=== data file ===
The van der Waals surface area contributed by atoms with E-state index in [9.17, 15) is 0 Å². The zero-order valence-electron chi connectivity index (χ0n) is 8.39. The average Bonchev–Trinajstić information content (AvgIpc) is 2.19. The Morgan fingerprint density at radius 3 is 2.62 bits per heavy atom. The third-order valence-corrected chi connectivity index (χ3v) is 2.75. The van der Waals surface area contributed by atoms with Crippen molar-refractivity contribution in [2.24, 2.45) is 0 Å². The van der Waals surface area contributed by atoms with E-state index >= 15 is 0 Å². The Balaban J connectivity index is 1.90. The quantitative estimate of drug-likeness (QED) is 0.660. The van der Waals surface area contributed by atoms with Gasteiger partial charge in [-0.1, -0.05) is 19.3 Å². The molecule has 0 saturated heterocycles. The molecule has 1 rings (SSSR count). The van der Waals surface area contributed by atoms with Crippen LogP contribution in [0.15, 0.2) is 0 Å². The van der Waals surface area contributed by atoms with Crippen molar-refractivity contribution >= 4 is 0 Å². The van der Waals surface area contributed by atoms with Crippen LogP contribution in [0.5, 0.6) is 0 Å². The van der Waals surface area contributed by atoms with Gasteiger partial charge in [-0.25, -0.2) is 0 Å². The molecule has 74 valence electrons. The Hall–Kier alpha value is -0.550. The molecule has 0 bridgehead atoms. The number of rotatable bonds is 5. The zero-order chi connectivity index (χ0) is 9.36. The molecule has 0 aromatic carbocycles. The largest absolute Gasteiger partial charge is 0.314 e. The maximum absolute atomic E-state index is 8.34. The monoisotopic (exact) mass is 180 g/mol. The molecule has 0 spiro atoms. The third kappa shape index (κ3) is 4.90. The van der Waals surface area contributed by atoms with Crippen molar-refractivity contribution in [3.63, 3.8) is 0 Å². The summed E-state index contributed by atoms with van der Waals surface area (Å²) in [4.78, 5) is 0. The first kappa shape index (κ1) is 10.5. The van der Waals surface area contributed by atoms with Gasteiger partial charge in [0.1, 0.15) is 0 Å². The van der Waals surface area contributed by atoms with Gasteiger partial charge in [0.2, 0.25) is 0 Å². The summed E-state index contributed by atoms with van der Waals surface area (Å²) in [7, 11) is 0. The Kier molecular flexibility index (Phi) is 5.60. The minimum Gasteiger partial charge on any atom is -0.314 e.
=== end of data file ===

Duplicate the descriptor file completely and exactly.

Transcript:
The van der Waals surface area contributed by atoms with E-state index in [9.17, 15) is 0 Å². The zero-order valence-electron chi connectivity index (χ0n) is 8.39. The average Bonchev–Trinajstić information content (AvgIpc) is 2.19. The Morgan fingerprint density at radius 3 is 2.62 bits per heavy atom. The third-order valence-corrected chi connectivity index (χ3v) is 2.75. The van der Waals surface area contributed by atoms with Crippen molar-refractivity contribution in [2.24, 2.45) is 0 Å². The van der Waals surface area contributed by atoms with E-state index >= 15 is 0 Å². The Balaban J connectivity index is 1.90. The quantitative estimate of drug-likeness (QED) is 0.660. The van der Waals surface area contributed by atoms with Gasteiger partial charge in [-0.1, -0.05) is 19.3 Å². The molecule has 0 saturated heterocycles. The molecule has 1 rings (SSSR count). The van der Waals surface area contributed by atoms with Crippen LogP contribution in [0.15, 0.2) is 0 Å². The van der Waals surface area contributed by atoms with Crippen molar-refractivity contribution >= 4 is 0 Å². The van der Waals surface area contributed by atoms with Crippen LogP contribution in [0.5, 0.6) is 0 Å². The van der Waals surface area contributed by atoms with Gasteiger partial charge in [-0.25, -0.2) is 0 Å². The molecule has 74 valence electrons. The Hall–Kier alpha value is -0.550. The molecule has 0 bridgehead atoms. The number of rotatable bonds is 5. The zero-order chi connectivity index (χ0) is 9.36. The molecule has 0 aromatic carbocycles. The largest absolute Gasteiger partial charge is 0.314 e. The maximum absolute atomic E-state index is 8.34. The monoisotopic (exact) mass is 180 g/mol. The molecule has 0 spiro atoms. The third kappa shape index (κ3) is 4.90. The van der Waals surface area contributed by atoms with Crippen molar-refractivity contribution in [3.63, 3.8) is 0 Å². The summed E-state index contributed by atoms with van der Waals surface area (Å²) in [4.78, 5) is 0. The first kappa shape index (κ1) is 10.5. The van der Waals surface area contributed by atoms with Gasteiger partial charge in [0.1, 0.15) is 0 Å². The van der Waals surface area contributed by atoms with Gasteiger partial charge in [0.2, 0.25) is 0 Å². The summed E-state index contributed by atoms with van der Waals surface area (Å²) in [7, 11) is 0. The Kier molecular flexibility index (Phi) is 5.60. The minimum Gasteiger partial charge on any atom is -0.314 e.